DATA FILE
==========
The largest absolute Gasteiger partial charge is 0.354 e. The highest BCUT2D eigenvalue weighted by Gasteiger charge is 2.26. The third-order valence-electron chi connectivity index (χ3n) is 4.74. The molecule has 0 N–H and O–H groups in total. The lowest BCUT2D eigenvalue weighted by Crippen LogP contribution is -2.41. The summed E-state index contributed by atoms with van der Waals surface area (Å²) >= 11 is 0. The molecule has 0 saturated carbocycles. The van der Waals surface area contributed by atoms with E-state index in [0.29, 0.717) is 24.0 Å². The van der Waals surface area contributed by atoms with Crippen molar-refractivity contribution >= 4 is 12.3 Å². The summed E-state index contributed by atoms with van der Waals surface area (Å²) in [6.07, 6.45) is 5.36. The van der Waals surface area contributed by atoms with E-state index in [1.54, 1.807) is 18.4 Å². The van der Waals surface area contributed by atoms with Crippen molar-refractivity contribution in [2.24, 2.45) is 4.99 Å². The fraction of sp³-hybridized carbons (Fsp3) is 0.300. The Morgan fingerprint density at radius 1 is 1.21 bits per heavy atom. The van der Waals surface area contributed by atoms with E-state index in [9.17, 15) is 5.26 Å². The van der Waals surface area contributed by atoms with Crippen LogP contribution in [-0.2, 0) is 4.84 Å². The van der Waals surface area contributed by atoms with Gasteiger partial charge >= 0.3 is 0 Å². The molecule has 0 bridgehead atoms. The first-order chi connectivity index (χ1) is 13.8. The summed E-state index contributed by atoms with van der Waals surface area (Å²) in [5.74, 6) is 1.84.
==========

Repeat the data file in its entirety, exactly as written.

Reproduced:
The largest absolute Gasteiger partial charge is 0.354 e. The highest BCUT2D eigenvalue weighted by Gasteiger charge is 2.26. The third-order valence-electron chi connectivity index (χ3n) is 4.74. The molecule has 0 N–H and O–H groups in total. The lowest BCUT2D eigenvalue weighted by Crippen LogP contribution is -2.41. The summed E-state index contributed by atoms with van der Waals surface area (Å²) >= 11 is 0. The molecule has 0 saturated carbocycles. The van der Waals surface area contributed by atoms with E-state index in [0.29, 0.717) is 24.0 Å². The van der Waals surface area contributed by atoms with Crippen molar-refractivity contribution >= 4 is 12.3 Å². The summed E-state index contributed by atoms with van der Waals surface area (Å²) in [6.07, 6.45) is 5.36. The van der Waals surface area contributed by atoms with E-state index in [1.54, 1.807) is 18.4 Å². The van der Waals surface area contributed by atoms with Crippen molar-refractivity contribution in [2.24, 2.45) is 4.99 Å². The fraction of sp³-hybridized carbons (Fsp3) is 0.300. The Morgan fingerprint density at radius 1 is 1.21 bits per heavy atom. The van der Waals surface area contributed by atoms with E-state index in [9.17, 15) is 5.26 Å². The van der Waals surface area contributed by atoms with Crippen LogP contribution in [-0.2, 0) is 4.84 Å². The van der Waals surface area contributed by atoms with Gasteiger partial charge >= 0.3 is 0 Å². The molecule has 0 bridgehead atoms. The first-order chi connectivity index (χ1) is 13.8. The summed E-state index contributed by atoms with van der Waals surface area (Å²) in [5.74, 6) is 1.84.